There is a hierarchy of engagement amongst the digital channels and tools you use when dealing with stakeholders.
In this post, we want to help you understand how this works and how this can help you deliver more effective stakeholder engagement!
We'll go through the hierarchy of engagement and each of its levels:
- The stakeholder engagement hierarchy;
- Pull communication channels;
- Push communication channels;
- Controlled discussion channels;
- Active channels;
- Dynamic channels;
- Communication channels examples.
The stakeholder engagement hierarchy
Let’s look at it as a pyramid system where each level of the hierarchy involves a different level of stakeholder engagement.
The pyramid image shows the parallels between the levels of engagement (on the left side) and the communication methods commonly used for each level, considering how much effort is required and the number of stakeholders involved.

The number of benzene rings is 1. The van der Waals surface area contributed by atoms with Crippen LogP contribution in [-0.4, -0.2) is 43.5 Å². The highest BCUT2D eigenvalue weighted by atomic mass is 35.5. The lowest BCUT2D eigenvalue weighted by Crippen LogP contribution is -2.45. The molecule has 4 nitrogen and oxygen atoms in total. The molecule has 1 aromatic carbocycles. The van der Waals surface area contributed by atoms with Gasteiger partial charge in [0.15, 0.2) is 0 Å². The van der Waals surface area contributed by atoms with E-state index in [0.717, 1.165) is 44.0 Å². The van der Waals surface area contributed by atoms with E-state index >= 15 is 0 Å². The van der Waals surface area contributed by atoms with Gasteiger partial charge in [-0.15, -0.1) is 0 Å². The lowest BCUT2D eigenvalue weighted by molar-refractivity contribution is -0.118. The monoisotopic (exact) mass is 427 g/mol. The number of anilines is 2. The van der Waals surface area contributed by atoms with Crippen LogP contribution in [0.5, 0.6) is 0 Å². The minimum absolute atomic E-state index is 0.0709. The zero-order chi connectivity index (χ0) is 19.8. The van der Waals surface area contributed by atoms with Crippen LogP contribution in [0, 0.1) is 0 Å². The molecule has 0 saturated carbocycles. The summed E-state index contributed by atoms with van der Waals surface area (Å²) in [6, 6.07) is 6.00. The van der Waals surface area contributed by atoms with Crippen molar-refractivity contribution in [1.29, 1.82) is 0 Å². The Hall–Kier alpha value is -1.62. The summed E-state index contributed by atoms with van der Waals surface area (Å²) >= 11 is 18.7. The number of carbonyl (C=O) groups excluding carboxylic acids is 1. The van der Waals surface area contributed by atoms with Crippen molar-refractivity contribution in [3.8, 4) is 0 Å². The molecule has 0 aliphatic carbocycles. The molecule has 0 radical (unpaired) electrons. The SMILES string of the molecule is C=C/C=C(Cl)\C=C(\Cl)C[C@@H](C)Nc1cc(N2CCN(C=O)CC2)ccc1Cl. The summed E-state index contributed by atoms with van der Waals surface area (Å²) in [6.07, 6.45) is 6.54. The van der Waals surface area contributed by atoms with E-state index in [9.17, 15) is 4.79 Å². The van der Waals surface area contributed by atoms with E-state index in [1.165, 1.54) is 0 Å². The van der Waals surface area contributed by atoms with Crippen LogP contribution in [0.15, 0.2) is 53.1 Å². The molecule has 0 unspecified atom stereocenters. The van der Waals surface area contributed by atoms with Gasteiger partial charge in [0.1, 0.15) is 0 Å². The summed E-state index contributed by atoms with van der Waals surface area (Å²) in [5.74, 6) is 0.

The stakeholder communication channels
Let's look into how each communication method works to accomplish the intent of inform-consult-collaborate with stakeholders:
Pull communication channels
Pull communication channels are those where you frequently publish corporate and project information for the taking.
In other words, the stakeholder has to take the initiative to look for it.
Your only responsibility is to provide the low-interest/low-influence and borderline low-influence/high-interest stakeholders with the links to the information.
Examples of pull communication channels
- Project website: This is where you can publish information about the project, such as project timelines, progress updates, and project documents ls.
- Social media: Social media platforms like Twitter, LinkedIn, and Facebook are great for sharing project updates, news, and other information.
- Newsletters: A project newsletter is a great way to keep stakeholders informed about project progress, milestones, and other developments, and can be sent out on a regular basis.